I was 22 and in the first weeks of an internship at Grey, New York. That internship taught me many important lessons but none greater than this one: you cannot eat two slices of pizza every day for three months and expect to have blemish-free skin, no matter how young you are.
But there is another thing that sticks out about that internship.
A few of us took a field trip to visit the One Club to see the work of Fallon McElligott. Walking through the One Club doors and standing in front of all their amazing work was an eye-opening experience for a young creative with 400 grams of carbs coursing through his veins. Every ad was awe-inspiring and hysterical. But there is one that stood out above all others: an ad for the French Open that only featured a visual – a tennis ball in the shape of a croissant. No headline. Just the name of the event.
I left blown away. A tennis ball. Shaped like a croissant. So simple but it got the point across succinctly. Fallon had the best headline writers in the business, but they didn’t even need one this time. Later that week when I was having dinner with my family, they asked what my favorite ads were. I mentioned only one: The tennis ball. Shaped like a croissant.
They stared at me dumbfounded.
I explained the ad again. Tennis ball. Croissant.
“Why would anyone eat a tennis ball?”, “Do the French make their tennis balls that way?”, “That’s not funny.”
Such is the business we’re in.
The ideas we marvel at are never viewed with the same reverence outside our industry if they’re seen at all. But every year we enter award show season and start the same endless debates: “no one saw it, it only ran once, it’s awards bait.” And I’m here to tell you:
It doesn’t matter.
It doesn’t matter if it only appeared once or not at all or was funded entirely by the agency or led by creatives who only want the trophy and the next job offer. Because award shows have never been an indication of wide acceptance (even if every case study video has impressions and headlines and Twitter posts that say otherwise). Award shows are a measure of the idea. That’s it. And by measuring the idea they push our industry forward – by pushing all the creators forward. It doesn’t matter if your parents get it, or anyone outside of our industry gets it (they don’t). What matters is that WE see it, it inspires us in some way, and it allows us all to expand our thinking to push the boundaries of our own creativity.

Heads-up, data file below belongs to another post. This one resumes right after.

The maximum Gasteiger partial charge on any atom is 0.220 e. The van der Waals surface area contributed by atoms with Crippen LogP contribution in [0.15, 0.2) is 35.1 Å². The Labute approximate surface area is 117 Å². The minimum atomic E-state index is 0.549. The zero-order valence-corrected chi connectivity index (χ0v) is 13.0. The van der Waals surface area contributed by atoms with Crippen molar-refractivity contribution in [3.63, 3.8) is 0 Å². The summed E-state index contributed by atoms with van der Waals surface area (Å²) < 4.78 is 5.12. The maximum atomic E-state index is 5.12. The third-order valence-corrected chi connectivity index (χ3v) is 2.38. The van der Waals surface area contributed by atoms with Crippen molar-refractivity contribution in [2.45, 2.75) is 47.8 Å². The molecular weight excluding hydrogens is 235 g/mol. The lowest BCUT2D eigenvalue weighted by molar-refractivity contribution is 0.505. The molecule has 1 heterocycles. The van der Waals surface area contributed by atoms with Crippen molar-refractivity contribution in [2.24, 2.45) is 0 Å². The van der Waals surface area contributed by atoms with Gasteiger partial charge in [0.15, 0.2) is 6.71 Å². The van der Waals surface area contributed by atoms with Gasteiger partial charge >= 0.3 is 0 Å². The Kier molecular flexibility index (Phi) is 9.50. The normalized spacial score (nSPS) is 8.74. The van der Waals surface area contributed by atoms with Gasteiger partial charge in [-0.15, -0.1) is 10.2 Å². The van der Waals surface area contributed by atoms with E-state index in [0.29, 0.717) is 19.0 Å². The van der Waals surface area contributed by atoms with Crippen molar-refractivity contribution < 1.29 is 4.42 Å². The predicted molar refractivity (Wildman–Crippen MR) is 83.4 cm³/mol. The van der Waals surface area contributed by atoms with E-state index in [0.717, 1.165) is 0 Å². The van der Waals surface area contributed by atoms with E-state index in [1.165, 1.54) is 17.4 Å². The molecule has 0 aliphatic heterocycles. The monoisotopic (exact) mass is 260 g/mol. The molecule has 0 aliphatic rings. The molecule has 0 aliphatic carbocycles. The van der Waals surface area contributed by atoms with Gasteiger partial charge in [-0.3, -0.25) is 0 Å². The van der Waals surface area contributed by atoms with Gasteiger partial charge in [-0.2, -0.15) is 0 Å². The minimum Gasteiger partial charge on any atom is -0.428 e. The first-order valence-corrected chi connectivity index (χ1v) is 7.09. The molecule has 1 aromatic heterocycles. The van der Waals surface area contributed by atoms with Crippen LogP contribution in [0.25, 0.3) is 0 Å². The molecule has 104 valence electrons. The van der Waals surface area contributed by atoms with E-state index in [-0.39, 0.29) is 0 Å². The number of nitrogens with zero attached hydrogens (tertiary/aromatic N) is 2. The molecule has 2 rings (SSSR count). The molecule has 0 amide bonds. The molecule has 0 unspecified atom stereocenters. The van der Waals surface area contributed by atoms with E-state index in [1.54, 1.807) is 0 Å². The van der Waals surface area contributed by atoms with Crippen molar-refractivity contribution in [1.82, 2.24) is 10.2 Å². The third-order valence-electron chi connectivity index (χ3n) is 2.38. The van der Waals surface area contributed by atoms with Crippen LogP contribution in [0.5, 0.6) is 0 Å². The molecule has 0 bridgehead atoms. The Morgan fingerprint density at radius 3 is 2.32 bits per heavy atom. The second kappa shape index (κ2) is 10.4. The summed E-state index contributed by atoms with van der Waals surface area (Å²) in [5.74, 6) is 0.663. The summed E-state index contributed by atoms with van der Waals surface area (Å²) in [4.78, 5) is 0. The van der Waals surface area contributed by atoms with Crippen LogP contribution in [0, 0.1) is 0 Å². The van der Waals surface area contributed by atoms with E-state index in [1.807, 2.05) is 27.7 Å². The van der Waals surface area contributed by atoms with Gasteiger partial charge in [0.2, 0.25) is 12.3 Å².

Neil French said, “award shows are like concept cars,” and besides it being the shortest thing Neil French has ever written it’s also the truest. No one is driving a concept car off the lot. But the design of that car, or the engine of that car, or the computer system of that car will influence a helluva lot of car designers.
When a UPC code won a Titanium Grand Prix at Cannes did any consumer notice? Not a chance. But did it cement the idea that creativity can happen anywhere to a generation of creatives – even on the back of a package of soap? Yep.
Books that clean drinking water. Emojis that order pizza. Potholes that tweet. Amazing ideas, all of them, which then inspired thousands of other big and small acts of creativity around the globe for clients big and small. And that excites me, as it has every year since that first day I walked into the One Club.
So, this year, I’ll pour through the winners, applaud the creativity, and like every LinkedIn post I see on the subject. I may even have two slices of Ray’s Original just for old time’s sake – although I’m dabbing my napkin on the grease first.
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